About Munish Gupta

Munish K Gupta is a senior architect working in a leading IT services company. His experience is in building Online Portals, SaaS Platforms, CRM Solutions and Transaction Processing Systems. He is author of the book - Akka Essentials.

Akka STM – Playing PingPong with STM Refs and Agents

PingPong is a classic example where 2 players (or threads) access a shared resource – PingPong Table and pass the Ball (state variable) between each other. With any shared resource, unless we synchronize the access, the threads can run into potential deadlock situation.

The PingPong algorithm is very simple

if my turn {
update whose turn is next
ping/pong -log the hit
notify other threads
} else {
wait for notification

Let’s take an example and see how this works! Here is our Player class, which implements Runnable and takes in the access to the shared resource and a message

  

 
 
 public class Player implements Runnable {
  PingPong myTable;  Table where they play
  String myOpponent;
 
  public Player(String opponent, PingPong table) {
   myTable = table;
   myOpponent = opponent;
  }
 
  public void run() {
   while (myTable.hit(myOpponent))
    ;
  }

 }

Second, we see the PingPong table class, which has a synchronized method hit() where a check is made, if my turn or not. If my turn, log the ping and update the shared variable for opponent name.

  
 
 public class PingPong {
   state variable identifying whose turn it is.
  private String whoseTurn = null;
 
  public synchronized boolean hit(String opponent) {
 
   String x = Thread.currentThread().getName();
 
   if (x.compareTo(whoseTurn) == 0) {
    System.out.println('PING! (' + x + ')');
    whoseTurn = opponent;
    notifyAll();
   } else {
   try {  wait(2500); } 
   catch (InterruptedException e) { }
   }
   }
 }

Next, we start the game and get the players started!

  

 
 
 public class Game {
  public static void main(String args[]) {
   PingPong table = new PingPong();
   Thread alice = new Thread(new Player('bob', table));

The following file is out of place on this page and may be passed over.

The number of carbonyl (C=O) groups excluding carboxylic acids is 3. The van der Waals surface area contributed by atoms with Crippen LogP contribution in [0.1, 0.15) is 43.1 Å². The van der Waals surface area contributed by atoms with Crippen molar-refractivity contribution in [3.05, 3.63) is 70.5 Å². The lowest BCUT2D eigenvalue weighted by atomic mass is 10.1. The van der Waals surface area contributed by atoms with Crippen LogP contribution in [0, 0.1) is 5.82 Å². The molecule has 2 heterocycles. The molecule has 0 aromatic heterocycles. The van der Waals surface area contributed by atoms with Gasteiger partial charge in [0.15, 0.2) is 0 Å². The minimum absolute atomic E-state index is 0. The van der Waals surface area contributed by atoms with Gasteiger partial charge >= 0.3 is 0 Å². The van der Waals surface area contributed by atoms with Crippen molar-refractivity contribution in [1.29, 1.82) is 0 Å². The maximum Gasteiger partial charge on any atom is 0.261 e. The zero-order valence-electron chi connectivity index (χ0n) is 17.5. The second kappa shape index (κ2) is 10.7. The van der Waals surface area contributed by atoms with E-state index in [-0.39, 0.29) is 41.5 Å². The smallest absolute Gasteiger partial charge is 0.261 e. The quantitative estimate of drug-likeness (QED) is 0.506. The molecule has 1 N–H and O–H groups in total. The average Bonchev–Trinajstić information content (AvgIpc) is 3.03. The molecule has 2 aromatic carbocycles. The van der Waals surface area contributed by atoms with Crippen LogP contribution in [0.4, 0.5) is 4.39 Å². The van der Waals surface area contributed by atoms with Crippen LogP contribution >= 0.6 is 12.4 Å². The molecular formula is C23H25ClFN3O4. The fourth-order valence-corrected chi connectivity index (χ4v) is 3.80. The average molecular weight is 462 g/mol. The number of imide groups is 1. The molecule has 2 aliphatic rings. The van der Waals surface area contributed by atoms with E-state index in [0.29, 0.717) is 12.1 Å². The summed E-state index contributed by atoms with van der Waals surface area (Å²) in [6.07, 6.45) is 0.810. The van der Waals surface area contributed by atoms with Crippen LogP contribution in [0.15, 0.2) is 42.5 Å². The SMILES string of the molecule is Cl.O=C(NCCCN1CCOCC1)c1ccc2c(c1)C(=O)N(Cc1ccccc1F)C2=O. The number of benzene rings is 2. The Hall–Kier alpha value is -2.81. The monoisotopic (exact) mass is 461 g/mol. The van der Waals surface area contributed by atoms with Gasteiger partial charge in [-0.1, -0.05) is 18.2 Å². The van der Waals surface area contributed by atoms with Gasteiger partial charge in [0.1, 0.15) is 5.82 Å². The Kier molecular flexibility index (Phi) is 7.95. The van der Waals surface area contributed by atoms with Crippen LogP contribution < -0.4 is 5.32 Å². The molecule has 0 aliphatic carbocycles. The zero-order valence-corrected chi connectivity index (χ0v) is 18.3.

Thread bob = new Thread(new Player('alice', table));
 
   alice.setName('alice');
   bob.setName('bob');
   alice.start();  alice starts playing
   bob.start();  bob starts playing
   try {
     Wait 5 seconds
    Thread.sleep(5000);
   } catch (InterruptedException e) {
   }
 
   table.hit('DONE');  cause the players to quit their threads.
   try {
    Thread.sleep(100);
   } catch (InterruptedException e) {
   }
  }
 }

That’s all, we have our PingPong game running. In this case, we saw how the synchronized method hit() allows only one thread to access the shared resource – whoseTurn.

Akka STM provides two constructs Refs and Agents. Refs (Transactional References) provide coordinated synchronous access to multiple identities. Agents provide uncoordinated asynchronous access to single identity.

Refs

In our case, since share state variable is a single identity, usage of Refs is overkill but still we will go ahead and see their usage.

  

 
 
 public class PingPong {
 
  updates to Ref.View are synchronous
  Ref.View<String> whoseTurn;
 
  public PingPong(Ref.View<String> player) {
   whoseTurn = player;
  }
 
  public boolean hit(final String opponent) {
   final String x = Thread.currentThread().getName();
 
   if (x.compareTo(whoseTurn.get()) == 0) {
    System.out.println('PING! (' + x + ')');
    whoseTurn.set(opponent);
   } else {
    try {
     wait(2500);
           } catch (Exception e) {
    }
   }
 }
 }

The key here are the following

  • The synchronized keyword is missing
  • Definition of the state variable as Ref
    //updates to Ref.View are synchronous
    Ref.View<string> whoseTurn;
  • Calls to update Ref are coordinated and synchronous
    whoseTurn.set(opponent);

So, when we use the Ref to hold the state, access to the Refs is automatically synchronized in a transaction.

Agents

Since agents provide uncoordinated asynchronous access, using agents for state manipulation would mean that we need to wait till all the updates have been applied to the agent. Agents provide a non blocking access for gets.

  

 
 
 public class PingPong {
 
  Agent<String> whoseTurn;
 
  public PingPong(Agent<String> player) {
   whoseTurn = player;
  }
 
  public boolean hit(final String opponent) {
   final String x = Thread.currentThread().getName();
 
   wait till all the messages are processed to make 
   you get the correct value, as updated to Agents are
   async
   String result = whoseTurn.await(new Timeout(5, SECONDS));
 
   if (x.compareTo(result) == 0) {
    System.out.println('PING! (' + x + ')');
    whoseTurn.send(opponent);
   } else {
    try {
     wait(2500);
 
    } catch (Exception e) {
    }
   }
   return true;  keep playing.
  }
 }

The key here are the following

  • The synchronized keyword is missing
  • Definition of the state variable as Agent
    //updates to Ref.View are synchronous
    Agent<string> whoseTurn;
  • Wait for updates to the agent, as updates to agent are async
    String result = whoseTurn.await(new Timeout(5, SECONDS));
  • Calls to update Ref are coordinated and synchronous
    whoseTurn.send(opponent);

All the code referred in these example is available at – https://github.com/write2munish/Akka-Essentials/tree/master/AkkaSTMExample/src/main/java/org/akka/essentials/stm/pingpong with
Example 1 – for normal thread based synchronization
Example 2 – Usage of Refs for synchronization
Example 3 – Usage of Agents for synchronization

Reference: Playing PingPong with STM – Refs and Agents from our JCG partner Munish K Gupta at the Akka Essentials blog.

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